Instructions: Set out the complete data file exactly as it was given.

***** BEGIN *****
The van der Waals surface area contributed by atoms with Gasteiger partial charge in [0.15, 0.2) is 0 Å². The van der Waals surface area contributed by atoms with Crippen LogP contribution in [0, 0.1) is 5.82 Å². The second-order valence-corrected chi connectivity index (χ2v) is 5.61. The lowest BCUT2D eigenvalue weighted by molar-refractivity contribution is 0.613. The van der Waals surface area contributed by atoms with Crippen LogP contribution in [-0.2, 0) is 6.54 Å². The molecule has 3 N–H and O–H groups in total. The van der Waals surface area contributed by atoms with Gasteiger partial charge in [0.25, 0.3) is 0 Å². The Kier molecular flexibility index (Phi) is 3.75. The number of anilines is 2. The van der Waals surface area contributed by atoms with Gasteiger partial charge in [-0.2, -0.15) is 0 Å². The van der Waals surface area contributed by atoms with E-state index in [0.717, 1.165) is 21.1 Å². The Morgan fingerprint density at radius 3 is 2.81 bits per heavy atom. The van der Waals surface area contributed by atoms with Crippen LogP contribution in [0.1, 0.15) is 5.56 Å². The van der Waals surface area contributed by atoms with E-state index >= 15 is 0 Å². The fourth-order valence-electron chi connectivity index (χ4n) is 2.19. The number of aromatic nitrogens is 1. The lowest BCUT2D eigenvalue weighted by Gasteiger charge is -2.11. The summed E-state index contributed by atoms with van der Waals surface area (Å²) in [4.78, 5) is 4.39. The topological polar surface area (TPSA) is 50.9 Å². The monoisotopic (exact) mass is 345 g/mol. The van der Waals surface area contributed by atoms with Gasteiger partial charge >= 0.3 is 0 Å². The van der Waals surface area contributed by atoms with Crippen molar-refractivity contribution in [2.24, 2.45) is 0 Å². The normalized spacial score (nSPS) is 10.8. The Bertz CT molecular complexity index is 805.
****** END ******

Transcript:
The van der Waals surface area contributed by atoms with Gasteiger partial charge in [0.15, 0.2) is 0 Å². The van der Waals surface area contributed by atoms with Crippen LogP contribution in [0, 0.1) is 5.82 Å². The second-order valence-corrected chi connectivity index (χ2v) is 5.61. The lowest BCUT2D eigenvalue weighted by molar-refractivity contribution is 0.613. The van der Waals surface area contributed by atoms with Crippen LogP contribution in [-0.2, 0) is 6.54 Å². The molecule has 3 N–H and O–H groups in total. The van der Waals surface area contributed by atoms with Gasteiger partial charge in [0.25, 0.3) is 0 Å². The Kier molecular flexibility index (Phi) is 3.75. The number of anilines is 2. The van der Waals surface area contributed by atoms with Gasteiger partial charge in [-0.2, -0.15) is 0 Å². The van der Waals surface area contributed by atoms with E-state index in [0.717, 1.165) is 21.1 Å². The Morgan fingerprint density at radius 3 is 2.81 bits per heavy atom. The van der Waals surface area contributed by atoms with Crippen LogP contribution in [0.1, 0.15) is 5.56 Å². The van der Waals surface area contributed by atoms with E-state index >= 15 is 0 Å². The fourth-order valence-electron chi connectivity index (χ4n) is 2.19. The number of aromatic nitrogens is 1. The lowest BCUT2D eigenvalue weighted by Gasteiger charge is -2.11. The summed E-state index contributed by atoms with van der Waals surface area (Å²) in [4.78, 5) is 4.39. The topological polar surface area (TPSA) is 50.9 Å². The monoisotopic (exact) mass is 345 g/mol. The van der Waals surface area contributed by atoms with Gasteiger partial charge >= 0.3 is 0 Å². The van der Waals surface area contributed by atoms with Crippen molar-refractivity contribution in [2.24, 2.45) is 0 Å². The normalized spacial score (nSPS) is 10.8. The Bertz CT molecular complexity index is 805.